5. The World Will Know (by Alan Menken, Jack Feldman, and Christian Bale)


In the movie, the main character, Jack Kelly (played by Christian Bale), rallied his coworkers to go on strike against the newspaper industry. This was done so as a means to stand up for their rights and fight for what they believe has been an injustice served against them by a publishing giant that favored corporate greed over professional ethics. With Christian Bale taking the lead to fire up what was now the Newsies Union, this musical rally cry served the purpose of a motivational tune for the movie and soundtrack. It first did its part as the third song, as well as near the end, just before the finale of (Carrying the Banner). As part of the Broadway musical, however, Jeremy Jordan’s performance as Jack Kelly turned it into quite a gem.

4. King of New York (by Alan Menken and Jack Feldman)


(King of New York) was a song of response by the Newsies Union once they learned a story about them was printed. Sung as a song of pride, this playful musical glorified the enjoyment each striking member of the newspaper delivery team experienced, even if it was for simply one minute’s worth of fame.

3. Once and For All (by Alan Menken and Jack Feldman)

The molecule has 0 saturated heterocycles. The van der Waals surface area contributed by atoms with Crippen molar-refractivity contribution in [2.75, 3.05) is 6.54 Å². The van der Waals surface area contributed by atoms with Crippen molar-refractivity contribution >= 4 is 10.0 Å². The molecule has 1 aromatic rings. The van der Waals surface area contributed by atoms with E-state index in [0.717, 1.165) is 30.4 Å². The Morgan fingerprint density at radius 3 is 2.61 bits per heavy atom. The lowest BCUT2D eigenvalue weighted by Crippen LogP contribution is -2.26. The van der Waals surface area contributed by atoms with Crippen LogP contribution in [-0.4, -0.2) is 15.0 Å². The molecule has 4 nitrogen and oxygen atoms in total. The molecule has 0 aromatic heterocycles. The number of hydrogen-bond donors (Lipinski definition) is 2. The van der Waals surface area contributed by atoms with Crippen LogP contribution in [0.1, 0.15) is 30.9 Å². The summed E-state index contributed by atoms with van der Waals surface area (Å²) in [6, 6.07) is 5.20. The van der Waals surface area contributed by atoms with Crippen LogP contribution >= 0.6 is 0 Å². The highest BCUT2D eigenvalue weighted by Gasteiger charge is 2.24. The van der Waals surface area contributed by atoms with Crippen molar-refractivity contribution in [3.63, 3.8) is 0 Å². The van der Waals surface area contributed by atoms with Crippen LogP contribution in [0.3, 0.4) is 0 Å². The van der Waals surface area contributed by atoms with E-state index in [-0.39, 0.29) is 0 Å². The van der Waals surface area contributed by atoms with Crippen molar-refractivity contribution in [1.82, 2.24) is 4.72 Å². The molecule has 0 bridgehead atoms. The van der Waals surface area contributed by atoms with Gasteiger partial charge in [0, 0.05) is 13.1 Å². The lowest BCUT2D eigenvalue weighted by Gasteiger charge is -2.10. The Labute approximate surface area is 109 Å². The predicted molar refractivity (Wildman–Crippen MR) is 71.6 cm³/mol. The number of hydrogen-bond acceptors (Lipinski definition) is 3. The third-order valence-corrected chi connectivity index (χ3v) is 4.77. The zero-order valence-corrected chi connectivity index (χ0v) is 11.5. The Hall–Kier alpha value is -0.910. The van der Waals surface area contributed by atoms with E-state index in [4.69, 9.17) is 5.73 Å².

Performed by the cast ensemble of Newsies, (Once and For All) was a song about standing up against corporate greed on behalf of the blue-collar working class who became fed up with what they felt was mistreatment. The entire movie was about remembering the events of 1899 and the newspaper delivery strike that took place in New York City. As far as the strikers were concerned, the fight for freedom and respect was a war worth waging against a social class that allowed pride and arrogance to get in the way of understanding a newspaper publishing company needs to do more than simply print the news for the masses to read. It needs to be held responsible for every little thing they do and how they treat the people, regardless if they happen to work for them or not. As far as the Newsies were concerned, win or fail, they were standing up for their rights in an effort to put an end to this injustice once and for all.

2. Sante Fe (by Alan Menken, Jack Feldman, and Christian Bale)


In the movie and soundtrack, (Sante Fe) was the second song featured on the tracklist. In this song, the desire to leave New York City in favor of Sante Fe was the musical narrator’s focus as he sought to live a more relaxed life as opposed to the hectic rat race that seemed a bit too inhuman for his tastes. It played again in the movie mid-way and on the soundtrack as a reprise.

1. Seize the Day (by Alan Menken, Jack Feldman, and David Moscow)


(Seize the Day) was played twice as a song in the movie and on the soundtrack. It played for the first time as the fourth song, then again as a chorale three songs later. This inspirational musical focused on everyone getting up on their feet and standing for what they believe in as they seize the moment and the day. On Broadway, this song became a classic favorite, thanks to the performances carried out by Ben Fankhauser and Jeremy Jordan.